‘You failed.’ Former Kentucky county official sentenced in federal fraud case

Photo submitted.

A former Kentucky prosecutor who sought one of the state’s highest offices before being accused of involvement in more than $600,000 in fraud has been sentenced to three years and six months in federal prison.

Michael T. Hogan, who was county attorney in Lawrence County more than 19 years, will also owe restitution. The amount has not been determined.

U.S. District Judge Gregory F. Van Tatenhove sentenced Hogan, 53, on Tuesday in federal court in Frankfort, ordering him to report to prison on Dec. 6.

Hogan admitted he overbilled the state for work to collect child support payments and directed his wife to write extra checks to herself from an account for delinquent property-tax collections.

Van Tatenhove put Hogan’s case in the context of a troubling cynicism about public officials in the country, asking who people could count on to respect the law if not the local prosecutor.

“The community needed you to do the right thing,” Van Tatenhove said. “You failed.”

Michael Hogan and his wife, Joy, pleaded guilty to conspiracy to commit wire fraud, and he pleaded guilty to an additional charge of theft from a government program.

Van Tatehove sentenced Joy Hogan to one year and one day in prison, directing her to report to prison Jan. 3.

‘Drained the account’

Michael Hogan took office as county attorney in 2003. His guilty plea last March required him to resign, and he said in court he has been disbarred.

Hogan also ran for lieutenant governor in the May 2019 Republican primary with then-state Rep. Robert Goforth at the top of the ticket.

The two took nearly 40% of the total vote, showing the vulnerability of the incumbent, Matt Bevin, who lost to Democrat Andy Beshear in the general election.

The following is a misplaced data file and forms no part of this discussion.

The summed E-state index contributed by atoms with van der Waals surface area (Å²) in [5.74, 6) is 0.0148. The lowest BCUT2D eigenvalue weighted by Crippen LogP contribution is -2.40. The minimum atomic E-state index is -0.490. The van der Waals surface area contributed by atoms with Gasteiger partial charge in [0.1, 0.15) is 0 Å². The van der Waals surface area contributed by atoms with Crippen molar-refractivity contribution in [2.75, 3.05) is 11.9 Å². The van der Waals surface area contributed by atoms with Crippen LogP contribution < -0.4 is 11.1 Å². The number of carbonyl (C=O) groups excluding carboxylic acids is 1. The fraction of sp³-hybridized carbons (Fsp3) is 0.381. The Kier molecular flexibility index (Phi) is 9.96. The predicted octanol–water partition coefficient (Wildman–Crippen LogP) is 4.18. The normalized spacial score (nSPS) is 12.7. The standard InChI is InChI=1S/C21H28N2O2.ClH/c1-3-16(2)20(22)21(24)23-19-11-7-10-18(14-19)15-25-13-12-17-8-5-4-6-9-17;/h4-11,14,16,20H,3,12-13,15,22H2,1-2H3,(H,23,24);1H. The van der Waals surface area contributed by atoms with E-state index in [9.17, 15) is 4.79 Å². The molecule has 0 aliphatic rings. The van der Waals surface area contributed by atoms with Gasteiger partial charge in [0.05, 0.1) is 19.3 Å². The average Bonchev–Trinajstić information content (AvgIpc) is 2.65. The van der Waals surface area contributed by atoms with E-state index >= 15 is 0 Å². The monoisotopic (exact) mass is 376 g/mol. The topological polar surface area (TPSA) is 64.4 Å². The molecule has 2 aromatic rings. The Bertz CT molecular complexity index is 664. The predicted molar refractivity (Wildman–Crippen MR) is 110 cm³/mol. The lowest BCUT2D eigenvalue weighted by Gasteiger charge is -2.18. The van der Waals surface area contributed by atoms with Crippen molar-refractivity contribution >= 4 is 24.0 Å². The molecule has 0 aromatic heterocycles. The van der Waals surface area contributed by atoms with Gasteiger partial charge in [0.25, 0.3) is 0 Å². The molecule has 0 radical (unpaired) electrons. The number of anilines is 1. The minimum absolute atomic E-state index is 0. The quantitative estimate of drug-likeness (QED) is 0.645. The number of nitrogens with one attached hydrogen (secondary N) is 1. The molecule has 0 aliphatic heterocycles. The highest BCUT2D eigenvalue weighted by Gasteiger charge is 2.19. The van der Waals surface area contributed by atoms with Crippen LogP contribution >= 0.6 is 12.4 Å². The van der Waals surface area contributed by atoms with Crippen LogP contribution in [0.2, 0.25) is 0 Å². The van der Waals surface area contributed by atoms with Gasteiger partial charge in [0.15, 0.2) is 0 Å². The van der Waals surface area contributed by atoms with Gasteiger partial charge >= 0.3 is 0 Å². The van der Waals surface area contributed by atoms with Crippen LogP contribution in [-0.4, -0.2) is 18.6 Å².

The FBI investigation of Hogan was rooted in a state audit released in May 2020 that found he had given improper bonuses to employees, mostly his wife.

Hogan and his wife set up an account to receive delinquent county property-tax payments, but had the payments routed to their home address and wrote dozens of checks to Joy Hogan totaling more than $365,000 in seven years, a federal indictment charged.

Helping collect delinquent taxes and child support are among a number of duties county attorneys perform in Kentucky, along with advising county governments on legal matters and prosecuting misdemeanor crimes and traffic violations.

Federal authorities said the Hogans used the money for mortgage and car payments, credit card bills and other expenses.

The prosecutor, Assistant U.S. Attorney Kate K. Smith, said in a sentencing memorandum that the the improper payments from the tax account to Joy Hogan totaled at least $379,458.

The most any other employee received in bonuses during the same period was about $10,000, according to the memo.

Mike Hogan also over-billed the taxpayer-supported program to collect child support by at least $232,127, for a total loss from the two schemes of $611,585, the memo said.

Employees in the child-support office couldn’t cash their checks at times because it didn’t have enough money, even as Hogan overbilled for his work “knowing his employees could not cash their own paychecks,” Smith said in the memo.